Where do you live?
I’ve lived in Pinecrest before it was incorporated.
How long have you lived in the area?
Almost 40 years.
Where are you originally from and what brought you to town?
I am originally from Miami Beach – Graduated from Miami Beach High. Family has been here since the early 1920’s.
Please share about what you do for a livelihood or what keeps you busy during the week?
I am in the commercial real estate business for 32 years. Southeast Atlantic Realty Group. We own properties and manage other partnerships & properties throughout Florida. We represent many local and national professionals to locate their offices, businesses and restaurants.
I’ve also been a Jewish teacher for 42 years at Temple Beth Am. Understanding life starts with understanding ones spiritual roots and our connections to humanity and working to repair this world.
How often do you come to the market?
I’ve been coming to the market since the first day. I’ve watched its amazing growth and diversity over these years. It’s a mini-event and food ritual each week! I always begin at Zak the baker’s stall. I was with Zak helping to set up his tent in the beginning. Next, I’m at the LNB stand to visit and purchase my favorite Turmeric Tonic. Always buy the quart of Turmeric Tonic to sip healthy and organic flavors from Sunday till Wednesday. It’s a vital part of staying healthy in my opinion. Also enjoy LNB’s bananas, avocados, guacamole, fruit shakes and fresh flavorful yuca.
It’s good to go to LNB as I’m not just a customer – I’m with considerate, resourceful, organic farmers who are wonderful folks.
Do you have a market ritual? If so, please describe.
After LNB it’s off to other familiar stands. Veggies for the week and various other delicacies and staples to keep my family healthy.
The best deal at the market is:
I truly believe that most everything I purchase are good deals. Key limes, pickles, organic lettuce, long beans, tomatoes – All is fresh and has that ‘just picked’ quality.
Most-frequented local restaurants and what dish to order:
Mostly eat at home. My wife and I love to cook. When we go out, a favorite spot is Sakura Japanese – off of US 1 and Chapman Field -124th St.
For special occasions, I go to:
Two Chefs at Dixie Pointe for wonderful European cuisine in our own neighborhood.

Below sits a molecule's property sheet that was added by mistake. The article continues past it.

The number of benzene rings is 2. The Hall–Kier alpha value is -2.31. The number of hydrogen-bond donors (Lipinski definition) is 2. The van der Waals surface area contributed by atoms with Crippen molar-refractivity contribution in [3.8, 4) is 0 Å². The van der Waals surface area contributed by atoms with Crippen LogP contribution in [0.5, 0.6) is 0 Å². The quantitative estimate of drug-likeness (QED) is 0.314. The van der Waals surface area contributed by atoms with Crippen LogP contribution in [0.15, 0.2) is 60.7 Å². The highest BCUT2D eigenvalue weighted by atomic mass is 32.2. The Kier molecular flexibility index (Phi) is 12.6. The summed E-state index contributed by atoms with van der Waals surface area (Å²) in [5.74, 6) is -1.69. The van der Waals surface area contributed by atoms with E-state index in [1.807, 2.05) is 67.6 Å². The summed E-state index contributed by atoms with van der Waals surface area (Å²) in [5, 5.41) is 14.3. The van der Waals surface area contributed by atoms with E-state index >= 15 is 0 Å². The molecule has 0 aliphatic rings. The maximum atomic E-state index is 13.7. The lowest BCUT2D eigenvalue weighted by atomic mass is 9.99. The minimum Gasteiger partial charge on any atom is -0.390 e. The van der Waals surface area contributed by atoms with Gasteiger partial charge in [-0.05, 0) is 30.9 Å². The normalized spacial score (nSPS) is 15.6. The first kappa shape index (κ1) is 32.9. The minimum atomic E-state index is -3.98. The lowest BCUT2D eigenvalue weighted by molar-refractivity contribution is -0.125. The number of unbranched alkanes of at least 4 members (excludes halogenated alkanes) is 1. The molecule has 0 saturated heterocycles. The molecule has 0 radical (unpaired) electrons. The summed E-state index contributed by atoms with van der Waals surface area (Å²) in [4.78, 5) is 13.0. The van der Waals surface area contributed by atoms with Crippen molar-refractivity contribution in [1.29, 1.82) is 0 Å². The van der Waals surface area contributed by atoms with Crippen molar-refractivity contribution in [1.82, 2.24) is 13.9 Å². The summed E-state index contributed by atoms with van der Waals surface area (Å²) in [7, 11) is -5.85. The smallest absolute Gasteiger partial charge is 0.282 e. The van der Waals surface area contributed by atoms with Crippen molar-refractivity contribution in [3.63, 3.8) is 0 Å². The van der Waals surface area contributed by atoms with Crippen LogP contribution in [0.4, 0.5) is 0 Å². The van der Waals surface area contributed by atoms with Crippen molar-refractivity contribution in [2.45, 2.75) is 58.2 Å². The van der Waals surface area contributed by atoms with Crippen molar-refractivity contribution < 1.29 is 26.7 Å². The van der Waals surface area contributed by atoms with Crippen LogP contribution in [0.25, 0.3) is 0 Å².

Do you have a family recipe that you would be willing share?
A family recipe: Hummmm…
Tomato (or Red Pepper Sauce)
Buy a dozen +\- organic tomatoes, organic garlic, parsley, basil, onions. (This also works wonderfully with Fresh Sweet Red Peppers – boil skin, seed and blender smooth)
Boil and blister skin the tomatoes.
Let sit in stained with bowl to catch the juices- peel tomato skin. Olive oil in pan, crush a whole bulb of garlic. Throw in the crushed by hand or fork cooled down toms.
Add sea salt- black and or red pepper flakes, handful of chopped parsley and basil. Cook on low heat for an hour and enjoy a wonderful tomato marinara. In Rome 2000 years ago – The early Jewish community made sweet red pepper sauce version – Both are easy and delish!
– – Throw in fish or seafood & serve over pasta or fresh chopped veggies.
With LNB organic Yuca peel & boil 1 to 2 lbs till tender (like a potato) -add fresh garlic, olive oil or butter and gently mash. Leave chunks as you mix the earthy roots splendor. Add salt and pepper and serve piping hot.
What’s the area’s best-kept secret?
My back yard.
… After that the Spanish Monastery in the Gables, secret paths off of Old Cutler heading toward Deering Estate, Fruit and Spice Park, Robert is here Fruit stand. Alabama Jacks on Card Sound Road.
So Florida is filled with many off the beaten track places.
A worthy splurge:
Special Mushrooms at a few Pinecrest Market stands. Dredge in olive oil and spices and BBQ quickly on low flame. Turning often. Who needs meat with various organic mushrooms.
Netflix or a good book.
The most romantic spot around:
Sunset at the end of Avenue Lugo or sitting in my backyard.
Is there a question that you would like to ask the LNBs?
What is the best organic fertilizer that you use to grow your organic foods and do you use ladybugs to keep aphids off your plants?
A+W: We have a worm barn. It’s a whole barn full of worms that create castings that are like super soil. We top-dress our beds with the ‘vermicompost’ and we use it to start seedlings. We also brew an aerated compost tea, with the castings, that we spray on our plants. It’s a phenomenal fertilizer. It is not hard to have a worm farm at home – if you’re interested in learning more, ask us at the market.
Ladybugs reportedly work very well and have a voracious appetite for aphids. We have not yet deployed them but understand it is best at sunset with very moist conditions or irrigate before releasing. Experts report that this way they will be eating right away and will be encouraged to stay and not fly away.